Pediatric Dysphagia: Etiologies, Diagnosis, and Management is a comprehensive is a comprehensive professional reference on the topic of pediatric feeding and swallowing disorders. Given that these disorders derive from abnormalities in the function and/or structure of the airway and digestive systems, multiple clinical specialists may be involved in the evaluation and management of affected children at any given point in time. Therefore, this text includes significant contributions from a wide range of experts in pediatric dysphagia, including all members of the Interdisciplinary Feeding Team at Cincinnati Children’s Medical Center. These experts present an in-depth description of their roles in the diagnosis and management of dysphagic children, providing the reader with an understanding of why a multidisciplinary model of care is key to the optimization of outcomes.
Pediatric Dysphagia is divided into five parts. In Part I, readers are provided with an overview of the embryologic development of aerodigestive structures that relate to swallowing, an introduction to neural organization related to swallowing function and physiologic aspects of swallowing, a synopsis of oral motor development, a discussion of the various etiologic categories of feeding and swallowing disorders, and an overview of genetic disorders associated with feeding and swallowing issues. Part II covers the clinical and instrumental assessment of patients, including the interdisciplinary feeding team infrastructure and function, the roles of individual members of the feeding team, the specific diagnostic tests commonly used in the assessment of feeding and swallowing issues, the classification of neonatal intensive care units, and the assessment and management of feeding and swallowing issues encountered in the neonatal intensive care unit. Part III focuses on the management of pediatric dysphagia, covering a wide range of treatment strategies and interventions for children with various categories of feeding disorders. Part IV includes an introduction to the concept of evidence-based practice and the application of evidence-based strategies in the management of dysphagia. Part V presents a brief overview of the role of ethics in healthcare and ethical considerations in the treatment of dysphagic children.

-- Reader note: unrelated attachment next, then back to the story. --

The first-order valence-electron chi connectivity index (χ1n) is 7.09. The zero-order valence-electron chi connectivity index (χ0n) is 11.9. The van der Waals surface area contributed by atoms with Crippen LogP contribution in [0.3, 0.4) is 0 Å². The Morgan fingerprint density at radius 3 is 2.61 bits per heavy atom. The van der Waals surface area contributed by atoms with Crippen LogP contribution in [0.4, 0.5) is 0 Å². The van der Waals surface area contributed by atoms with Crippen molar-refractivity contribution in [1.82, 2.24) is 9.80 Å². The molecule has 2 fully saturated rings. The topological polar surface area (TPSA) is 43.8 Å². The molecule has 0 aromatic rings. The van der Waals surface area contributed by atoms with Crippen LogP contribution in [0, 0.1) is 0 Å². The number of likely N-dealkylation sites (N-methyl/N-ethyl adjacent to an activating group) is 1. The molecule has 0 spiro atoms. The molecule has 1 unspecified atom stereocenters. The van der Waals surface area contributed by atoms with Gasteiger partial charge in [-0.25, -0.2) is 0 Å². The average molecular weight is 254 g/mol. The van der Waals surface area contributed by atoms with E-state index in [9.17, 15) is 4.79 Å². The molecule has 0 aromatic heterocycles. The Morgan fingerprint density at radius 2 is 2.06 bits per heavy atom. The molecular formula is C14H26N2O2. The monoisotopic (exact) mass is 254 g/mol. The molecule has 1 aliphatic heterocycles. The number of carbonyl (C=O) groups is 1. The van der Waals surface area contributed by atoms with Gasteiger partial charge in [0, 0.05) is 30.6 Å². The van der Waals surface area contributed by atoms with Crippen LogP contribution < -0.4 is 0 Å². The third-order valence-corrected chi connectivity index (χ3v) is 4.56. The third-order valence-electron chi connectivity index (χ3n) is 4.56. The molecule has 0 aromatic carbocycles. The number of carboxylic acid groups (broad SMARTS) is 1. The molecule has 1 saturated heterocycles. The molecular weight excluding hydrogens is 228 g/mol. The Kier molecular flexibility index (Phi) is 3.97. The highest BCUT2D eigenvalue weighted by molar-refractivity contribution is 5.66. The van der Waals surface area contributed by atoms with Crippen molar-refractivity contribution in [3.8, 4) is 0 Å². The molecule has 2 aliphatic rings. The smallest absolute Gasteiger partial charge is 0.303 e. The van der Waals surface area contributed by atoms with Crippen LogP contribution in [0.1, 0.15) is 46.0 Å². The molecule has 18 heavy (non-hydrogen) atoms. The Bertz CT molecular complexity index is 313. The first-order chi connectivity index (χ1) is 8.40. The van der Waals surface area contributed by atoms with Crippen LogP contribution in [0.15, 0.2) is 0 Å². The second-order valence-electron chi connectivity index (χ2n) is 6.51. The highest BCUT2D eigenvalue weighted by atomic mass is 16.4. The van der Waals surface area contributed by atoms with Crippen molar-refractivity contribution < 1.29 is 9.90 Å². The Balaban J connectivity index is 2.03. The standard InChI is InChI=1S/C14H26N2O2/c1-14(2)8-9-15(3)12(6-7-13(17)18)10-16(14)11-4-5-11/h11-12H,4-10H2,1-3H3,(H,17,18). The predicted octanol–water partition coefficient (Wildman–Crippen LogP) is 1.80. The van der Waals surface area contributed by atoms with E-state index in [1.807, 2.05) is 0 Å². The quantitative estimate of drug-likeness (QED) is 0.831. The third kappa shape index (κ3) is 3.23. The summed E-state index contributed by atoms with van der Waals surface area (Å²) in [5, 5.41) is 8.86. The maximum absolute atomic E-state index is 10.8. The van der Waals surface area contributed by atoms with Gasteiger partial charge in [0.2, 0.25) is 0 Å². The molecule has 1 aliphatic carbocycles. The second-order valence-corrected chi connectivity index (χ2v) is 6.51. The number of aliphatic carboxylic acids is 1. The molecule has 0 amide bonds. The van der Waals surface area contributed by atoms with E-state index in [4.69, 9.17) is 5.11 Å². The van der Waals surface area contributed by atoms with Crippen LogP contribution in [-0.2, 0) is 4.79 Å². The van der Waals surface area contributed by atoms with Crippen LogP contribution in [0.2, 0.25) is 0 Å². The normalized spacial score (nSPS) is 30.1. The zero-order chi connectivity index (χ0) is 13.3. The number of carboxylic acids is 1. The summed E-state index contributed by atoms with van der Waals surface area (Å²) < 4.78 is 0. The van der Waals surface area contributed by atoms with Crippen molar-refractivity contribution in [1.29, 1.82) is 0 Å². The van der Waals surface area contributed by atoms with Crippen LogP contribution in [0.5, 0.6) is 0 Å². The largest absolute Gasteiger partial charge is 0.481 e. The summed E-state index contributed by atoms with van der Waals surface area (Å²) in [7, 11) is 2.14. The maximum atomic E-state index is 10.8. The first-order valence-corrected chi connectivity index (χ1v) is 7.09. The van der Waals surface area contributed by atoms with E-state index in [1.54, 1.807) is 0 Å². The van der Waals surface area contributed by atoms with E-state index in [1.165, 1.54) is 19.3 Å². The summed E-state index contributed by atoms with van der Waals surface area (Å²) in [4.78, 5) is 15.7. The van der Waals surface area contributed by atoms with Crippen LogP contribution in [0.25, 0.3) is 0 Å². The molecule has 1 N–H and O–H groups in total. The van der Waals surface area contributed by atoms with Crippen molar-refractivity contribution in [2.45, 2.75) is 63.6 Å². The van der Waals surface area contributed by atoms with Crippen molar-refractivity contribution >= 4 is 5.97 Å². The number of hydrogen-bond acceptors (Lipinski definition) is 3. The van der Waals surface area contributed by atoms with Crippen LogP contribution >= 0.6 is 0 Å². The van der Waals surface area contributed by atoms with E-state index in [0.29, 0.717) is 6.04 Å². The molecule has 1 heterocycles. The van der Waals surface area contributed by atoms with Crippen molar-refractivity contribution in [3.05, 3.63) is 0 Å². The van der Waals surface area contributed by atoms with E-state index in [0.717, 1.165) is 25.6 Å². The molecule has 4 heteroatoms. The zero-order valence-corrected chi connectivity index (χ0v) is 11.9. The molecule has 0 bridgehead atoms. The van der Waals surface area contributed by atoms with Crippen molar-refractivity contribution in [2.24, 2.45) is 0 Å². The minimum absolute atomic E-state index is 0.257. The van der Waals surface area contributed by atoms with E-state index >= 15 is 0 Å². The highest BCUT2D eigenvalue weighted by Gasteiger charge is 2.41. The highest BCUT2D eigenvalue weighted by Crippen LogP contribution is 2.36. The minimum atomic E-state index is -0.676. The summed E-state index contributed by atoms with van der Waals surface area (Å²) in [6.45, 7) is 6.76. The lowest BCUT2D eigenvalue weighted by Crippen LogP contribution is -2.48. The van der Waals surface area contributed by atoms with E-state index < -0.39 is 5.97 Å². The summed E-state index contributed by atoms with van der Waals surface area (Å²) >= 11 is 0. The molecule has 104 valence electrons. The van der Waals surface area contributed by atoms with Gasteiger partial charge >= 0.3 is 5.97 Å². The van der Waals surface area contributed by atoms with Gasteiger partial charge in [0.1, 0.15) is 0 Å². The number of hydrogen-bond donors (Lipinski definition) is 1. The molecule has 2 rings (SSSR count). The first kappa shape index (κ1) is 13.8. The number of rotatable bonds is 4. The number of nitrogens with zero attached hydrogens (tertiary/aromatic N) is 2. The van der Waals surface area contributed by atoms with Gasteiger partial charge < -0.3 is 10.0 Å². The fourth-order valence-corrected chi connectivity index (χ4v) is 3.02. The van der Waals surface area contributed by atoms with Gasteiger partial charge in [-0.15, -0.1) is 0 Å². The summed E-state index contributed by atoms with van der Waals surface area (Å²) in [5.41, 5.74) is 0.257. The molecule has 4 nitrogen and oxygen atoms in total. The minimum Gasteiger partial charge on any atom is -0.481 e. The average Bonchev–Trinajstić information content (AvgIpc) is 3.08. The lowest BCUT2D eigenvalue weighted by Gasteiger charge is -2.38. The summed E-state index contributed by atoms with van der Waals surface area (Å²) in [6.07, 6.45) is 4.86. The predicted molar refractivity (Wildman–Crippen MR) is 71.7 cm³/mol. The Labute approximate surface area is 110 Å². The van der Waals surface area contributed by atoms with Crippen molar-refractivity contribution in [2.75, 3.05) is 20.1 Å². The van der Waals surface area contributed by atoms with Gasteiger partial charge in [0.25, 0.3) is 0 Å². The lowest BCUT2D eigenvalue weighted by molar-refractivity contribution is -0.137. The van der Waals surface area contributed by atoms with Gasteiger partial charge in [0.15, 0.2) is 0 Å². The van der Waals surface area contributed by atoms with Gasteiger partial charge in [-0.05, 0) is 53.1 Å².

In summary, the overall aim of this comprehensive text is to provide all pediatric professionals involved in the care of dysphagic patients with a basic understanding of the complexity of this disorder, the anatomic, neurologic, and physiologic components involved in this disorder, an overview of the diverse population of children who suffer with this disorder, and with a wide range of management approaches based on patient needs and capabilities. The authors also address clinical problem solving and decision making, inspiring readers to develop multidisciplinary models of care at their own institutions.
"The text is well set out throughout, with headed paragraphs, nicely reproduced tables and line diagrams and a comprehensive index. [...] This book should have a very wide appeal, addressing as it does a largely neglected topic, which requires an input from a host of specialists. Its greatest value in our speciality will be to those training in, or with an established practice in, paediatric otolaryngology."
—Liam M. Flood, FRCS, FRCSI, in Journal of Laryngology & Otology (March 2020)
Jay Paul Willging, MD, is a Professor of Otolaryngology–Head and Neck Surgery at the University of Cincinnati College of Medicine. He completed his fellowship in pediatric otolaryngology at Cincinnati Children’s Hospital Medical Center (CCHMC) and has been a member of the Division of Pediatric Otolaryngology–Head and Neck Surgery at CCHMC since 1992. He is the Director of the Pediatric Otolaryngology Fellowship Training Program and also the Director of Clinical Operations for the Otolaryngology Division. He has served as the Director of the Interdisciplinary Feeding Team since 1999, and is also an active participant in numerous other multidisciplinary programs, including the Aerodigestive and Esophageal Center, the Craniofacial Anomaly Team, the Fiberoptic Endoscopic Evaluation of Swallowing Safety Clinic, and the Velopharyngeal Insufficiency Clinic. Dr. Willging has numerous peer-reviewed clinical and research publications and has been a longstanding contributor to textbooks on a wide range of otolaryngology topics, particularly feeding and swallowing disorders.
Claire Kane Miller, PhD, MHA, CCC-SLP, is the Program Director of the Aerodigestive and Esophageal Center's Interdisciplinary Feeding Team at Cincinnati Children's Hospital Medical Center, where she also assumes a clinical position in the Division of Speech-Language Pathology. She holds a faculty appointment as a field service Associate Professor in the Department of Otolaryngology-Head and Neck Surgery at the University of Cincinnati College of Medicine, where she is an adjunct Assistant Professor in the Department of Communication Sciences and Disorders. Her research and clinical interests are in the area of pediatric dysphagia, with a focus on instrumental swallowing assessment and the clinical management of medically fragile infants and children with congenital and acquired airway and digestive anomalies. She has authored publications and presented nationally and internationally on aspects of pediatric dysphagia.
Aliza P. Cohen, MA, is a medical and science writer who has spent more than three decades working in academic medicine. During this time, she has worked collaboratively with faculty and fellows in pediatric surgery, pediatric neurology, pediatric pulmonary and sleep medicine, and pediatric otolaryngology. She has coauthored numerous articles and book chapters on a wide array of topics within these disciplines and has dedicated her efforts to mentoring fellows and faculty in the pursuit of excellence in writing.